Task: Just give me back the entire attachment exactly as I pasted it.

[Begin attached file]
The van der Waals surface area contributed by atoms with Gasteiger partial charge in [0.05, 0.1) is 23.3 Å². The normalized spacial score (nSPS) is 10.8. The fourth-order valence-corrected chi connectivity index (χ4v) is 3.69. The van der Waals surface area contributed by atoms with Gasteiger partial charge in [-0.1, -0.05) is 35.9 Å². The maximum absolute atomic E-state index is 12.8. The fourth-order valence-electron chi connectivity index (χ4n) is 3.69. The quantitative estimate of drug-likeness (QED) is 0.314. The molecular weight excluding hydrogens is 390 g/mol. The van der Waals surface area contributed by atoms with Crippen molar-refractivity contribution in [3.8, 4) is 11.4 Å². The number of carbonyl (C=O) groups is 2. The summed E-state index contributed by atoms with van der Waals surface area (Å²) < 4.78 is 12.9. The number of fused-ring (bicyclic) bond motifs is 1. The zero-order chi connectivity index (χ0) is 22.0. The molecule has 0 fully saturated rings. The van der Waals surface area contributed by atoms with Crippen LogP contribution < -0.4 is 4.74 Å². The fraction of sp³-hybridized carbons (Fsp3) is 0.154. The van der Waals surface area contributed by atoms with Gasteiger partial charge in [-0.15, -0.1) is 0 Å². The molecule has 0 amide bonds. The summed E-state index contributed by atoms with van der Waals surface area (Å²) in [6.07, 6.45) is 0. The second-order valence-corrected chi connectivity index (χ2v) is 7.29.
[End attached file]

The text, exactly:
The van der Waals surface area contributed by atoms with Gasteiger partial charge in [0.05, 0.1) is 23.3 Å². The normalized spacial score (nSPS) is 10.8. The fourth-order valence-corrected chi connectivity index (χ4v) is 3.69. The van der Waals surface area contributed by atoms with Gasteiger partial charge in [-0.1, -0.05) is 35.9 Å². The maximum absolute atomic E-state index is 12.8. The fourth-order valence-electron chi connectivity index (χ4n) is 3.69. The quantitative estimate of drug-likeness (QED) is 0.314. The molecular weight excluding hydrogens is 390 g/mol. The van der Waals surface area contributed by atoms with Crippen molar-refractivity contribution in [3.8, 4) is 11.4 Å². The number of carbonyl (C=O) groups is 2. The summed E-state index contributed by atoms with van der Waals surface area (Å²) < 4.78 is 12.9. The number of fused-ring (bicyclic) bond motifs is 1. The zero-order chi connectivity index (χ0) is 22.0. The molecule has 0 fully saturated rings. The van der Waals surface area contributed by atoms with Crippen LogP contribution < -0.4 is 4.74 Å². The fraction of sp³-hybridized carbons (Fsp3) is 0.154. The van der Waals surface area contributed by atoms with Gasteiger partial charge in [-0.15, -0.1) is 0 Å². The molecule has 0 amide bonds. The summed E-state index contributed by atoms with van der Waals surface area (Å²) in [6.07, 6.45) is 0. The second-order valence-corrected chi connectivity index (χ2v) is 7.29.